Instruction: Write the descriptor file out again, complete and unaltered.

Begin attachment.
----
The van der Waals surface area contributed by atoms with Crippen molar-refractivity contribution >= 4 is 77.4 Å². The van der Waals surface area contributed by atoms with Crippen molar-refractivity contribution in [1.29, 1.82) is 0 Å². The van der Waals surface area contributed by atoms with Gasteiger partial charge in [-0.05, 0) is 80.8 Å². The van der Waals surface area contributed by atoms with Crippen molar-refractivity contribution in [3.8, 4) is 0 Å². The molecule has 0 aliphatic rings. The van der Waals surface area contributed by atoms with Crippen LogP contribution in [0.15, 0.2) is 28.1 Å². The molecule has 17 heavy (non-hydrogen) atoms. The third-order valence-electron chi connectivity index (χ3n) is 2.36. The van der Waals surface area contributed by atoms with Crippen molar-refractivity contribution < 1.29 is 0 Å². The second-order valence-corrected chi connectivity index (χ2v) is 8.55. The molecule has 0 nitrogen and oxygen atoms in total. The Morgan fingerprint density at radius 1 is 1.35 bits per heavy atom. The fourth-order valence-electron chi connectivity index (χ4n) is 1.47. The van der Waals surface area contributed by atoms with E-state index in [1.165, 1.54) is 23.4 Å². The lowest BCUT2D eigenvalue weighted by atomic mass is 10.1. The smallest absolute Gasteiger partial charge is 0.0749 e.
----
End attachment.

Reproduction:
The van der Waals surface area contributed by atoms with Crippen molar-refractivity contribution >= 4 is 77.4 Å². The van der Waals surface area contributed by atoms with Crippen molar-refractivity contribution in [1.29, 1.82) is 0 Å². The van der Waals surface area contributed by atoms with Gasteiger partial charge in [-0.05, 0) is 80.8 Å². The van der Waals surface area contributed by atoms with Crippen molar-refractivity contribution in [3.8, 4) is 0 Å². The molecule has 0 aliphatic rings. The van der Waals surface area contributed by atoms with Crippen LogP contribution in [0.15, 0.2) is 28.1 Å². The molecule has 17 heavy (non-hydrogen) atoms. The third-order valence-electron chi connectivity index (χ3n) is 2.36. The van der Waals surface area contributed by atoms with Crippen molar-refractivity contribution < 1.29 is 0 Å². The second-order valence-corrected chi connectivity index (χ2v) is 8.55. The molecule has 0 nitrogen and oxygen atoms in total. The Morgan fingerprint density at radius 1 is 1.35 bits per heavy atom. The fourth-order valence-electron chi connectivity index (χ4n) is 1.47. The van der Waals surface area contributed by atoms with E-state index in [1.165, 1.54) is 23.4 Å². The lowest BCUT2D eigenvalue weighted by atomic mass is 10.1. The smallest absolute Gasteiger partial charge is 0.0749 e.